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Caring for your new plantings

Now that your plants are in and looking gorgeous, what do you need to do to keep them looking great now and into the future? A few simple tasks will ensure that they are thriving for years to come!

Fertilizing/Soil Amendments

During the installation process we utilize compost to amend the soil in and around the new plants and we also add fertilizer specific to the needs of the plants being installed. We do this to give each plant a boost and help it recover from transplant shock that often occurs when a nursery grown plant is transplanted into the ground. New plants should not need additional fertilizer beyond this during their first year.


Watering is the most important care task for a newly planted garden. Adequate water reduces transplant shock, which can be the difference between your garden thriving and your plants dying off. When we are installing plants, we will give everything a good soak to get things started. After that initial installation, you will want to water daily for the first week, every other day for the next week, and then 2 or 3 times per week for about a month after that. Additional watering may be needed during periods of drought and extreme heat.

Why water so much?

Frequent watering immediately following installation reduces the stress on the plants that they experience with transplant shock. Imagine the root ball is 25% of the plant, and it is responsible for uptake of water to hydrate the other 75% of the plant. That's a big responsibility, and it's already under a lot of stress from being transplanted!

Do I need to water forever?

Tapering off the watering over time encourages the roots to grow deeply to improve the stability of the plant and to help it endure in drought conditions. In ideal conditions, after your plants are established, they will not require additional watering beyond what the rest of your garden and yard needs. Plants are considered “established” after their root system has developed to match the herbaceous structure that exists above ground, usually after they've survived their first winter or 3 months of the growing season.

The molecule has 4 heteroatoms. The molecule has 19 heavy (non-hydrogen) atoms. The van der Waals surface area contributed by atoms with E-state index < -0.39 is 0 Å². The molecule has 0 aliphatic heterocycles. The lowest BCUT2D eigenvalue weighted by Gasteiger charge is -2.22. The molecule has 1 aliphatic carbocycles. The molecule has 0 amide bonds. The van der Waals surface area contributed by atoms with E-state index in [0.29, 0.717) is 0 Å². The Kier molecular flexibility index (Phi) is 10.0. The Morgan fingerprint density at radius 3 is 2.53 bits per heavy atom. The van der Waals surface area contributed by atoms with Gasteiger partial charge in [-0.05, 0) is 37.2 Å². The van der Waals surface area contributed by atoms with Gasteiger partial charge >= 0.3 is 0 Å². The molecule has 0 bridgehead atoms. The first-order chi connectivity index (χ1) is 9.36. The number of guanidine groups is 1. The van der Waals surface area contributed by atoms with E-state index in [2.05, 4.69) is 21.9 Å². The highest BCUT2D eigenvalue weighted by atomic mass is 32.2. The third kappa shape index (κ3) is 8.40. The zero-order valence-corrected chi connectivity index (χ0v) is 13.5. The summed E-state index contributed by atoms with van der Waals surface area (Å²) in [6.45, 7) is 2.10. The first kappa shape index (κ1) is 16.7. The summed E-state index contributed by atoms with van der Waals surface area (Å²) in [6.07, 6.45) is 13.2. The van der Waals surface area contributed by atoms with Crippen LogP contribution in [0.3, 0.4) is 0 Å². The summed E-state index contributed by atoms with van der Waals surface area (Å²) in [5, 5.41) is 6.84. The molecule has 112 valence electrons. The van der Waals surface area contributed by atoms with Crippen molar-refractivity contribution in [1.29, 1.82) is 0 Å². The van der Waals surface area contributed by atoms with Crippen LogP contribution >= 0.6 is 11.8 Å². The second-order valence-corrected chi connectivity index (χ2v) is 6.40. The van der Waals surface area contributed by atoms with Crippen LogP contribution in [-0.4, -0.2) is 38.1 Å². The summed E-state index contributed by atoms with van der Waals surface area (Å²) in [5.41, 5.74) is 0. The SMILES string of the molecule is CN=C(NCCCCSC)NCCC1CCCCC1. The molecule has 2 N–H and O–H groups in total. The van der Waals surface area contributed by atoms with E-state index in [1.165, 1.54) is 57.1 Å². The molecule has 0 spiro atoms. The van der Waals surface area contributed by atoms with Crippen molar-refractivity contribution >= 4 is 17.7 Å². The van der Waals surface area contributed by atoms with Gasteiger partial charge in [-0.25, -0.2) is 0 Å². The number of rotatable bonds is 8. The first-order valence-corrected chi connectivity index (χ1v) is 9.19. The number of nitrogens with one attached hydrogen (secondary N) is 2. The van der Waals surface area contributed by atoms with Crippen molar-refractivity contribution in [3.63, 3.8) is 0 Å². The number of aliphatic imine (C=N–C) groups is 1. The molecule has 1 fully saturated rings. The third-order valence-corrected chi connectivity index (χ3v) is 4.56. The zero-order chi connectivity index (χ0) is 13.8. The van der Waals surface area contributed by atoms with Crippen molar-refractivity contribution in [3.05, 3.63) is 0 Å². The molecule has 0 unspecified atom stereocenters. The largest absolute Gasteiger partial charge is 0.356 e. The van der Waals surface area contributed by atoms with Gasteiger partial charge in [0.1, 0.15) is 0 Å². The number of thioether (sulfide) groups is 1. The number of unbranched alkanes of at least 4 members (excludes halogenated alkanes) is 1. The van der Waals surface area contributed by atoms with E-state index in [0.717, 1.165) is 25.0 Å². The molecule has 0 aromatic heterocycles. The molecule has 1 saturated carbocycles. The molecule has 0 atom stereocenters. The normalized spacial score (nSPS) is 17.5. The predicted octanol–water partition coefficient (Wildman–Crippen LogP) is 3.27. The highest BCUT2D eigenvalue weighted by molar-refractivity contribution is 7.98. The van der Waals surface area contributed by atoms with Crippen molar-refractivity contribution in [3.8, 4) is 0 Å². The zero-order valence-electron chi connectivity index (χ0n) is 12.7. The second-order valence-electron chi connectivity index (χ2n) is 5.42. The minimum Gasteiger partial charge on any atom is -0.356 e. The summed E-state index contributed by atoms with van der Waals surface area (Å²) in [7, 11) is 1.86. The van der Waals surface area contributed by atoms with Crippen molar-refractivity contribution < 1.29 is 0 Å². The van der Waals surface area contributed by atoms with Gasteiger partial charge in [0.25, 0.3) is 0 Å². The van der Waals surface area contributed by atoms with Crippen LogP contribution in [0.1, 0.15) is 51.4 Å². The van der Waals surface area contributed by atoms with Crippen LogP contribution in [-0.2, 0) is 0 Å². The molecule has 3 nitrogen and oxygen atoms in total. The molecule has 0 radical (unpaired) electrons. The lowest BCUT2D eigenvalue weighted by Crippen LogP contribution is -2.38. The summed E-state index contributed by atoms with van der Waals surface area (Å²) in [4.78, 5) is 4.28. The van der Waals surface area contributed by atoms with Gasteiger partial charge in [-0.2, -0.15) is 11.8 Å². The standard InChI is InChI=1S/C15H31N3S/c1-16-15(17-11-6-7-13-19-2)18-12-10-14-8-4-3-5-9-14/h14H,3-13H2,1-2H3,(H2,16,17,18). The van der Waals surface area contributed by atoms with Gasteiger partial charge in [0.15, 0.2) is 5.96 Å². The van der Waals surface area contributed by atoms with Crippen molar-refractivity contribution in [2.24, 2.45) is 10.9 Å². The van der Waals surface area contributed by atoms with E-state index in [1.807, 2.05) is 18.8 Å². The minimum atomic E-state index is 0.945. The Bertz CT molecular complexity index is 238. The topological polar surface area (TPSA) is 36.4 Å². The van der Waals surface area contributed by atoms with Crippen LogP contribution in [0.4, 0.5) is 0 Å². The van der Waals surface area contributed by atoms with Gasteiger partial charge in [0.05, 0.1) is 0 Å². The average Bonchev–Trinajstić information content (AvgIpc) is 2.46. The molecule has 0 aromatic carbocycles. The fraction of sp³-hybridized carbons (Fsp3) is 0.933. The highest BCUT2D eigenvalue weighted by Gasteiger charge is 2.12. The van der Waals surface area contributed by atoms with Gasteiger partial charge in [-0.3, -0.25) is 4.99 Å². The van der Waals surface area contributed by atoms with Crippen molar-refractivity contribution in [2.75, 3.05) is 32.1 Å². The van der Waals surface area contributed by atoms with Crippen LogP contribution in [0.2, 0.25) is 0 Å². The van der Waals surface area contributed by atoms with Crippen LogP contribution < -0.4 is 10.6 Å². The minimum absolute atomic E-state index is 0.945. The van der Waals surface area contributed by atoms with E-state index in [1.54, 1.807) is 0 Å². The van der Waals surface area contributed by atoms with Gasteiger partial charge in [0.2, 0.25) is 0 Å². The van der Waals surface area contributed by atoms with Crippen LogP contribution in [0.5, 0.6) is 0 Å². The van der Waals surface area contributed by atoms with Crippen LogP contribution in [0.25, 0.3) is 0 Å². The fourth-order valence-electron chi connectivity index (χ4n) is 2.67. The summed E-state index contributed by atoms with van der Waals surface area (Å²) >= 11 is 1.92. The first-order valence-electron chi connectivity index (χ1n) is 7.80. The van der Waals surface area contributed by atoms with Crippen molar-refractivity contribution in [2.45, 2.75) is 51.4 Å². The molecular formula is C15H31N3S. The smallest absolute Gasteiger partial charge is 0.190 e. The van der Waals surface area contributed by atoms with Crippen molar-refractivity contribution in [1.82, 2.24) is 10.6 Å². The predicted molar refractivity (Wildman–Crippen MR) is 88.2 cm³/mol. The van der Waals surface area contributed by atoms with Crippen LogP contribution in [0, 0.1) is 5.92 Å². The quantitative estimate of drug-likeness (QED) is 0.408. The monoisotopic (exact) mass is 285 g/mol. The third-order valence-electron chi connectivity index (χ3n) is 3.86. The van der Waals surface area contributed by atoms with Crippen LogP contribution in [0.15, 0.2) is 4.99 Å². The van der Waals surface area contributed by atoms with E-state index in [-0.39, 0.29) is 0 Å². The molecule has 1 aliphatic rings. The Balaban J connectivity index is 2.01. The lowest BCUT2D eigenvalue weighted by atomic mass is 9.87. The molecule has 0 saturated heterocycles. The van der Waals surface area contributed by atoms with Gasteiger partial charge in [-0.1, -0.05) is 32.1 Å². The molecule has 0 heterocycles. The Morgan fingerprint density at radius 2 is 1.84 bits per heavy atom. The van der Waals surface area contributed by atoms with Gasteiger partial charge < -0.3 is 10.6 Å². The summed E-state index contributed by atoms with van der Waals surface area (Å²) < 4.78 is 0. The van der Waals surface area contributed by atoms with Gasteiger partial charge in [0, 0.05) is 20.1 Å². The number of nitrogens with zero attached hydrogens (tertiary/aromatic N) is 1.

How do I know my plants need water?

If you can't detect soil moisture two inches or so beneath the soil surface, your plants need water. Wilting of leaves and stems can be another indicator that your plants need water. Checking the weather can help determine the potential frequency needed.

How to water

The goal of watering is to get the ground evenly moist around all your new plants, without creating puddles or soggy areas. A slow trickle of water at the base of new shrubs and trees can be a simple way to get them watered deeply, while a sprinkler or drip irrigation line around a large area of perennials may be the more effective way to cover a large area. Hand watering with a watering can or hose is great, being sure to give each plant sufficient water to soak into their root balls without over-saturating the area. Standing water or puddles that don't disappear within a few seconds are signs that the ground is saturated.


Depending on the plant and the time of year the plants are transplanted, they may have a harder time recovering. We want the plant to focus its energy on its root systems to become reestablished. Because of this, sometimes we will remove the foliage so that it does not have to waste energy recovering both foliage and root systems. Sometimes we will leave the foliage. If after a week or so, the foliage has not recovered you can go ahead and cut it back so it can focus on its roots. The plant will come back the following spring with new leaves.

Things to Watch Out For

If your new plant is struggling, you may notice the leaves wilting and not perking back up with a good soak of water. A majority of the leaves turning yellow or brown and dying is not a good sign unless it’s during their normal life cycle. You should not see roots above the soil. This may be a sign that it is not being watered deep enough and they are seeking shallow water sources or that the topsoil has been washed away, leaving the roots vulnerable and without adequate nutrients. If you are not sure, give us a call and we’ll take a look to access the health.

Remember, depending on when during the season things are installed, your plants may be in different stages of development. Ex: If you plant Lamb’s Ear in August, you will not see blooms as it has already bloomed for the season. Plants may already be deadheaded, or if planted too late in the season, may not bloom at all – even if they generally bloom in the fall.

Maintaining Your New Garden

We offer customized Maintenance Plans to care for any of your flower, shrub, or veggie beds with the long-term health and vitality of your gardens at the forefront. Our Maintenance services cover the year-round needs of your garden including fertilizing, deadheading, pinching and shearing, pruning, and editing, in addition to weeding and removing debris. Please inquire for more information regarding this service.

If you decide to do the maintenance yourself, make sure you familiarize yourself with the specific needs of your individual plants. Each plant will likely require slightly different care throughout the season to keep it in optimal health and beauty. You can read up on specialized garden care tasks by checking out our blog here!